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Fibrotic Diseases

Diseases characterized by uncontrolled, progressive fibrosis include idiopathic pulmonary fibrosis (IPF), non-alcoholic steatohepatitis (NASH) and systemic sclerosis (SSc).

Idiopathic Pulmonary Fibrosis (IPF)

IPF is a rare, highly debilitating and poorly understood disease. It is estimated that there are fewer than 200,000 people with IPF in the United States, with a similar number in the EU. Most commonly affecting individuals over 50 years old, IPF is characterized by interstitial pneumonia and chronic progressive lung fibrosis causing a continuous decline in lung function. Disease progression is unpredictable, but often rapid, with a five-year survival rate of 50% and a median survival time of 3-5 years following diagnosis. Unfortunately, the disease’s early genesis is unknown, and there are no tests to identify people who are at greatest risk of developing IPF.

Non-Alcoholic Steatohepatitis (NASH)

NASH affects 350 million people worldwide and more than 16 million in the U.S. alone. It is a growing public health threat in which approximately one-third of patients have liver fibrosis, and it is estimated that 25% of them will develop cirrhosis (extensive liver fibrosis). NASH is predicted to become a leading cause of liver transplantation. Unfortunately, there are no therapies available to prevent or treat liver fibrosis.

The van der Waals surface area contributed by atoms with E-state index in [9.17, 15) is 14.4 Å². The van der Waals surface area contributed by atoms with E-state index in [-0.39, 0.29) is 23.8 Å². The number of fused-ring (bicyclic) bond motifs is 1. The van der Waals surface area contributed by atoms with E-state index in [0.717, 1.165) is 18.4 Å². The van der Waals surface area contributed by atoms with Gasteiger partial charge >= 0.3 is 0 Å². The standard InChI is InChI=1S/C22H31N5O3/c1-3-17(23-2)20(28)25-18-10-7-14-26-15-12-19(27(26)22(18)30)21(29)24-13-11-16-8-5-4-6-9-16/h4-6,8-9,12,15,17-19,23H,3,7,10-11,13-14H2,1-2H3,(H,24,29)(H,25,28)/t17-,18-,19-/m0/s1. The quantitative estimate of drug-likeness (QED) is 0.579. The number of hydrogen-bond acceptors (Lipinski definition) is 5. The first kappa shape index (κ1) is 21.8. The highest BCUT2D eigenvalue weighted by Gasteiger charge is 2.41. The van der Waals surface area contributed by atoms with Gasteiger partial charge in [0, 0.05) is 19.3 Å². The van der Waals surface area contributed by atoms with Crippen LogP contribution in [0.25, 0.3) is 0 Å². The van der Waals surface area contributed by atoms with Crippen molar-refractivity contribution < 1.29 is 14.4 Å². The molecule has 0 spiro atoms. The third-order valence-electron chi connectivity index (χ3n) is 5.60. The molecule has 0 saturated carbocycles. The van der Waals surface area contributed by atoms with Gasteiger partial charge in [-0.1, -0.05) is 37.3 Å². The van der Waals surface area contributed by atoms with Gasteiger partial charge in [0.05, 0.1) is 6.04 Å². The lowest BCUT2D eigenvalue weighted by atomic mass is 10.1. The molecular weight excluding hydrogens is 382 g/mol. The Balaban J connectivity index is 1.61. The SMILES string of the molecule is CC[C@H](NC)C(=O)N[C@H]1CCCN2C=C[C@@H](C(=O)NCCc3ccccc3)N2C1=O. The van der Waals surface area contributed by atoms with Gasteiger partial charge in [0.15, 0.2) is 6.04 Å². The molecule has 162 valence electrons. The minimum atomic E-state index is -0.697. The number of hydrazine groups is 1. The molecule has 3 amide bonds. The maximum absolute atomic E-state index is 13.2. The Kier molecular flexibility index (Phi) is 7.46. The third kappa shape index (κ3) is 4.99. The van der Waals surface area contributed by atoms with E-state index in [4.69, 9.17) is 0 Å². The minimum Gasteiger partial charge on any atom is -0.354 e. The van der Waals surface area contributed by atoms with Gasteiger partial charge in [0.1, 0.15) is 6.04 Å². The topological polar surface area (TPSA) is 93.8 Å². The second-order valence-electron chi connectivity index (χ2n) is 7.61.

Systemic Sclerosis (SSc) – Interstitial Lung Disease (ILD)

SSc-ILD is a rare and chronic condition characterized by organ fibrosis (including hardening of the skin) and vasculopathy. ILD and pulmonary arterial hypertension are severe manifestations of SSc and, when present, increase mortality significantly. ILD in SSc is often associated with a decline in lung function within the first several years of lung disease onset.


General Information about Pulmonary Fibrosis, 2015, American Thoracic Society.


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